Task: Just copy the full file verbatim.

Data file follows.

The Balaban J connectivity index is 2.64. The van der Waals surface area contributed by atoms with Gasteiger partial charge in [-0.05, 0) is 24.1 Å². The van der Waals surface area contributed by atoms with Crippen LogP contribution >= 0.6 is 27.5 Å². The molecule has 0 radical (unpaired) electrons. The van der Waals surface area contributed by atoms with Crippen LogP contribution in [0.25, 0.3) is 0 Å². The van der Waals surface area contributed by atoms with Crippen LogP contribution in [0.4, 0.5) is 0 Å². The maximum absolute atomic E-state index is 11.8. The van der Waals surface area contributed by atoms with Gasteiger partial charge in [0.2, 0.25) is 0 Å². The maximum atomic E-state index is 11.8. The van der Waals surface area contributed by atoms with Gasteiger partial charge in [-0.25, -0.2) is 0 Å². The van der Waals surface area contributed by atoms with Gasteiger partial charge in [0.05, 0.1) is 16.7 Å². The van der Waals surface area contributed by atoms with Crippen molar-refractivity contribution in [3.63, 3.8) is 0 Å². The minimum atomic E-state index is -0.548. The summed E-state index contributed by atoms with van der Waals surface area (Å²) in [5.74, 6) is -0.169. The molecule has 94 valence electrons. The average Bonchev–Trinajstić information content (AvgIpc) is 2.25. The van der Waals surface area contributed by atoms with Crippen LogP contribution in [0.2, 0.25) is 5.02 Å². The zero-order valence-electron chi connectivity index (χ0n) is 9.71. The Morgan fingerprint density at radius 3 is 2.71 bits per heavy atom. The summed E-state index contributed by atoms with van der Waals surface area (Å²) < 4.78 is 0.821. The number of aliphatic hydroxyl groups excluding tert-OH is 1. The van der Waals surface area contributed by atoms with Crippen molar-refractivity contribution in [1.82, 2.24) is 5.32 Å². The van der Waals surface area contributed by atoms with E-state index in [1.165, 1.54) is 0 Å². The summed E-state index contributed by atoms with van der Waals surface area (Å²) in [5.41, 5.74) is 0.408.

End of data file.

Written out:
The Balaban J connectivity index is 2.64. The van der Waals surface area contributed by atoms with Gasteiger partial charge in [-0.05, 0) is 24.1 Å². The van der Waals surface area contributed by atoms with Crippen LogP contribution >= 0.6 is 27.5 Å². The molecule has 0 radical (unpaired) electrons. The van der Waals surface area contributed by atoms with Crippen LogP contribution in [0.25, 0.3) is 0 Å². The van der Waals surface area contributed by atoms with Crippen LogP contribution in [0.4, 0.5) is 0 Å². The maximum absolute atomic E-state index is 11.8. The van der Waals surface area contributed by atoms with Gasteiger partial charge in [0.2, 0.25) is 0 Å². The maximum atomic E-state index is 11.8. The van der Waals surface area contributed by atoms with Gasteiger partial charge in [-0.25, -0.2) is 0 Å². The van der Waals surface area contributed by atoms with Gasteiger partial charge in [0.05, 0.1) is 16.7 Å². The van der Waals surface area contributed by atoms with Crippen molar-refractivity contribution in [3.63, 3.8) is 0 Å². The minimum atomic E-state index is -0.548. The summed E-state index contributed by atoms with van der Waals surface area (Å²) in [5.74, 6) is -0.169. The molecule has 94 valence electrons. The average Bonchev–Trinajstić information content (AvgIpc) is 2.25. The van der Waals surface area contributed by atoms with Crippen LogP contribution in [0.2, 0.25) is 5.02 Å². The zero-order valence-electron chi connectivity index (χ0n) is 9.71. The Morgan fingerprint density at radius 3 is 2.71 bits per heavy atom. The summed E-state index contributed by atoms with van der Waals surface area (Å²) < 4.78 is 0.821. The number of aliphatic hydroxyl groups excluding tert-OH is 1. The van der Waals surface area contributed by atoms with Crippen molar-refractivity contribution in [1.82, 2.24) is 5.32 Å². The van der Waals surface area contributed by atoms with E-state index in [1.165, 1.54) is 0 Å². The summed E-state index contributed by atoms with van der Waals surface area (Å²) in [5.41, 5.74) is 0.408.